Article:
My last few weeks in Berlin were pretty nondescript – I spent most of my time working on my Sustainability project, studying for finals, and being with my new-found friends as often as possible. We spent lots of time in Friedrichshain hanging out and just enjoying our last few days in Berlin. None of us wanted to leave, but being the last one to leave was even harder than leaving itself. My mother visited for the last week I was there, which did well to keep me occupied, but visiting all the sights I first visited with my friends was difficult at times.
I learned many things from my time in Berlin, but I think the most pertinent lessons involved how I think about sustainability: it’s not about driving hybrid vehicles or buying shirts made from soda bottles or how highly LEED-certified our buildings are; it’s about how we live day-to-day. Berliners hardly drive, they support local shop owners, they’ve built their densely-packed homes to do without air conditioning, and their laid-back culture supports arts, culture, and new ideas. Germany as a whole isn’t taking any chances with evangelized nuclear power – Chancellor Angela Merkel has set a deadline of 2014 to shut down all of Germany’s nuclear power plants.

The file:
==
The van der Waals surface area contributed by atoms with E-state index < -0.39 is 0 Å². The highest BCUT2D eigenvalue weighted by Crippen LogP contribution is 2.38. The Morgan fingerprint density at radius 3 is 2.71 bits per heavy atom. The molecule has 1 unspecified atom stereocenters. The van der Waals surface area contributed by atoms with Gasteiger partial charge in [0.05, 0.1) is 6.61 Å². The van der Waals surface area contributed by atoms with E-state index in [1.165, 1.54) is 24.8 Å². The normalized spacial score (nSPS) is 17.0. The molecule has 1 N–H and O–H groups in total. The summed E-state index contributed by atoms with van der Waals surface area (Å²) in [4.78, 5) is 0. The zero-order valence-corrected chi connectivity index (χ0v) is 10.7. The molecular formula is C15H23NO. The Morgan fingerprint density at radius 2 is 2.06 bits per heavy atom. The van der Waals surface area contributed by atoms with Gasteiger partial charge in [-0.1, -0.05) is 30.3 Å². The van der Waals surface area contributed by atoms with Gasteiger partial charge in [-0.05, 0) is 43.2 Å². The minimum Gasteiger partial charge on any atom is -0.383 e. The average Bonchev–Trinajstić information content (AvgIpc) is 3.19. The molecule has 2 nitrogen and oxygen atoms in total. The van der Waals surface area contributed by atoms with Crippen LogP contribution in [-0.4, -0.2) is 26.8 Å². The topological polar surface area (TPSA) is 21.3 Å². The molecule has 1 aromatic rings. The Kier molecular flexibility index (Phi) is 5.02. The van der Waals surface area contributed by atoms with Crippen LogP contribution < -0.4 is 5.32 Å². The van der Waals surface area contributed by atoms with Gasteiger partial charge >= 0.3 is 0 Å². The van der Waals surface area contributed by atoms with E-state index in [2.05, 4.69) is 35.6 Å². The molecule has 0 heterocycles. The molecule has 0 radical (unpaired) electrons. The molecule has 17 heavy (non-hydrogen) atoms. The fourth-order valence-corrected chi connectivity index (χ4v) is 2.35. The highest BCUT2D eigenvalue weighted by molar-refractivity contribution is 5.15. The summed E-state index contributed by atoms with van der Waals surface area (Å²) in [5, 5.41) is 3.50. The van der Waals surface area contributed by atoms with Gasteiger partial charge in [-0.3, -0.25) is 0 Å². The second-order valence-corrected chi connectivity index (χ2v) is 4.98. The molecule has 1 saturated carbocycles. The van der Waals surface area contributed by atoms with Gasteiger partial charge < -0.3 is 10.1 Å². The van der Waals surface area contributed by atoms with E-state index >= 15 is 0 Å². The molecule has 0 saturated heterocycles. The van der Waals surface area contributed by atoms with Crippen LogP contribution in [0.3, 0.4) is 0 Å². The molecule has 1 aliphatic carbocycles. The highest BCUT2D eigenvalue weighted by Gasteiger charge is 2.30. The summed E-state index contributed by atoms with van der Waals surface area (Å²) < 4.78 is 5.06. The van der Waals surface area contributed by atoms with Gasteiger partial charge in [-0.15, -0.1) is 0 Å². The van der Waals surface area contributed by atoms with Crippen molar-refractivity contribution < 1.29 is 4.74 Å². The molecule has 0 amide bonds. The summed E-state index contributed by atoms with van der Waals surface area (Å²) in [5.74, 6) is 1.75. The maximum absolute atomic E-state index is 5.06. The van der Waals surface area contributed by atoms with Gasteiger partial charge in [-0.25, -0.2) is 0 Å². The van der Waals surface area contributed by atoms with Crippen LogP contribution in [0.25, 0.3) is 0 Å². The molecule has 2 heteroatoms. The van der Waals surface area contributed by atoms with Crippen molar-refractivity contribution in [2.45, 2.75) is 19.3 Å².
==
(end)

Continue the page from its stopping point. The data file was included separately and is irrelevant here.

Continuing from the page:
All in all, it seems that Berlin, if not Germany overall, has internalized and promoted many of the ideas and values we environmental students consider common sense, but still “alternative”. Germany has seen the future and is leaving nothing to chance or to greed; she is determined to provide her people with every necessity and continue to do so for centuries to come.